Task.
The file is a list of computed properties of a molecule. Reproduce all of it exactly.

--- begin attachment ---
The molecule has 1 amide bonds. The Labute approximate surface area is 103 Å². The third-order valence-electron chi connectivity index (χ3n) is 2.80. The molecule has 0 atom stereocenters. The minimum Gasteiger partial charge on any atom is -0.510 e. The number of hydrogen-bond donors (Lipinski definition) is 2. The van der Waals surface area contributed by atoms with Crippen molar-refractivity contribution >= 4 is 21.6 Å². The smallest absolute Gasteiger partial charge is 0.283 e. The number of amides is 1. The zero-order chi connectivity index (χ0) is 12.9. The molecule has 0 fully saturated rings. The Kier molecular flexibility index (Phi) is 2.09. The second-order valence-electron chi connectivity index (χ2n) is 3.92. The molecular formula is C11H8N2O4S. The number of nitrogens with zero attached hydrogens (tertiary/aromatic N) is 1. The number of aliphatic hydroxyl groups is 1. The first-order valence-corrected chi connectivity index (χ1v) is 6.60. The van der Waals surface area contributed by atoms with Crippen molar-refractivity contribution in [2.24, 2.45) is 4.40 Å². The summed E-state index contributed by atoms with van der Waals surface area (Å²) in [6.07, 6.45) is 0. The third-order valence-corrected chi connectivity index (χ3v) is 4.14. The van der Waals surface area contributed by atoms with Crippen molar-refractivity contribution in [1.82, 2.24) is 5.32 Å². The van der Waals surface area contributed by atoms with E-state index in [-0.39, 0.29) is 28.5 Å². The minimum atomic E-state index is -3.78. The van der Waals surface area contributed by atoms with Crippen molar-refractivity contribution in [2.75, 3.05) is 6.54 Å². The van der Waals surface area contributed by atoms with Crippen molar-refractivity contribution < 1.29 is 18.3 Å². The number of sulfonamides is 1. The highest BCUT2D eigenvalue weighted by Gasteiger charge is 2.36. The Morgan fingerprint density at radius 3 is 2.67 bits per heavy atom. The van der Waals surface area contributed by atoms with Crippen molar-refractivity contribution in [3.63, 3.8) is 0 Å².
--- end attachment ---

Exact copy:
The molecule has 1 amide bonds. The Labute approximate surface area is 103 Å². The third-order valence-electron chi connectivity index (χ3n) is 2.80. The molecule has 0 atom stereocenters. The minimum Gasteiger partial charge on any atom is -0.510 e. The number of hydrogen-bond donors (Lipinski definition) is 2. The van der Waals surface area contributed by atoms with Crippen molar-refractivity contribution >= 4 is 21.6 Å². The smallest absolute Gasteiger partial charge is 0.283 e. The number of amides is 1. The zero-order chi connectivity index (χ0) is 12.9. The molecule has 0 fully saturated rings. The Kier molecular flexibility index (Phi) is 2.09. The second-order valence-electron chi connectivity index (χ2n) is 3.92. The molecular formula is C11H8N2O4S. The number of nitrogens with zero attached hydrogens (tertiary/aromatic N) is 1. The number of aliphatic hydroxyl groups is 1. The first-order valence-corrected chi connectivity index (χ1v) is 6.60. The van der Waals surface area contributed by atoms with Crippen molar-refractivity contribution in [2.24, 2.45) is 4.40 Å². The summed E-state index contributed by atoms with van der Waals surface area (Å²) in [6.07, 6.45) is 0. The third-order valence-corrected chi connectivity index (χ3v) is 4.14. The van der Waals surface area contributed by atoms with Crippen molar-refractivity contribution in [1.82, 2.24) is 5.32 Å². The van der Waals surface area contributed by atoms with E-state index in [-0.39, 0.29) is 28.5 Å². The minimum atomic E-state index is -3.78. The van der Waals surface area contributed by atoms with Crippen molar-refractivity contribution in [2.75, 3.05) is 6.54 Å². The van der Waals surface area contributed by atoms with Crippen molar-refractivity contribution < 1.29 is 18.3 Å². The number of sulfonamides is 1. The highest BCUT2D eigenvalue weighted by Gasteiger charge is 2.36. The Morgan fingerprint density at radius 3 is 2.67 bits per heavy atom. The van der Waals surface area contributed by atoms with Crippen molar-refractivity contribution in [3.63, 3.8) is 0 Å².